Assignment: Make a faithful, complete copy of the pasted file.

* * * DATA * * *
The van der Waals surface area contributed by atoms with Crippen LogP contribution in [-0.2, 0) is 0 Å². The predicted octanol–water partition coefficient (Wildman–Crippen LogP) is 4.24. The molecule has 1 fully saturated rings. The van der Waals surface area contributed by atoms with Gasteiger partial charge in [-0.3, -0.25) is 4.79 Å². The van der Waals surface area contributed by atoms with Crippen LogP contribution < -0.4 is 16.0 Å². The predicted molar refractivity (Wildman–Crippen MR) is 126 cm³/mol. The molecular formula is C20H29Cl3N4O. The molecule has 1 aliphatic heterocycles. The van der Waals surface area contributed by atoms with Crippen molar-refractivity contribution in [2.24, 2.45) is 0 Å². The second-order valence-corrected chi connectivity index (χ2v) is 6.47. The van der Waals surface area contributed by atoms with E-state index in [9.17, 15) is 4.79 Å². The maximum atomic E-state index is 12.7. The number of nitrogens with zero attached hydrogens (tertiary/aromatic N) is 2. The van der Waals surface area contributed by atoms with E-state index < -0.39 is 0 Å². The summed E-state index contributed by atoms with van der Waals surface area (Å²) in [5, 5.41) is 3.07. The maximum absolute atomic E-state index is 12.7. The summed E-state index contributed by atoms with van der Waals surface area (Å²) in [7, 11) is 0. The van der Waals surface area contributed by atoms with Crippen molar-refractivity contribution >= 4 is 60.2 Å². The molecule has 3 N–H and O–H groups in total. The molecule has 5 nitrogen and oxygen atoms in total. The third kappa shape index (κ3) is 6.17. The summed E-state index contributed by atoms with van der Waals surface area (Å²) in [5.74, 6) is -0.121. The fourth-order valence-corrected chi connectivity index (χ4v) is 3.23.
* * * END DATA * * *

The van der Waals surface area contributed by atoms with Crippen LogP contribution in [-0.2, 0) is 0 Å². The predicted octanol–water partition coefficient (Wildman–Crippen LogP) is 4.24. The molecule has 1 fully saturated rings. The van der Waals surface area contributed by atoms with Gasteiger partial charge in [-0.3, -0.25) is 4.79 Å². The van der Waals surface area contributed by atoms with Crippen LogP contribution < -0.4 is 16.0 Å². The predicted molar refractivity (Wildman–Crippen MR) is 126 cm³/mol. The molecular formula is C20H29Cl3N4O. The molecule has 1 aliphatic heterocycles. The van der Waals surface area contributed by atoms with Crippen molar-refractivity contribution in [2.24, 2.45) is 0 Å². The second-order valence-corrected chi connectivity index (χ2v) is 6.47. The van der Waals surface area contributed by atoms with E-state index in [9.17, 15) is 4.79 Å². The maximum atomic E-state index is 12.7. The number of nitrogens with zero attached hydrogens (tertiary/aromatic N) is 2. The van der Waals surface area contributed by atoms with E-state index < -0.39 is 0 Å². The summed E-state index contributed by atoms with van der Waals surface area (Å²) in [5, 5.41) is 3.07. The maximum absolute atomic E-state index is 12.7. The summed E-state index contributed by atoms with van der Waals surface area (Å²) in [7, 11) is 0. The van der Waals surface area contributed by atoms with Crippen molar-refractivity contribution >= 4 is 60.2 Å². The molecule has 3 N–H and O–H groups in total. The molecule has 5 nitrogen and oxygen atoms in total. The third kappa shape index (κ3) is 6.17. The summed E-state index contributed by atoms with van der Waals surface area (Å²) in [5.74, 6) is -0.121. The fourth-order valence-corrected chi connectivity index (χ4v) is 3.23.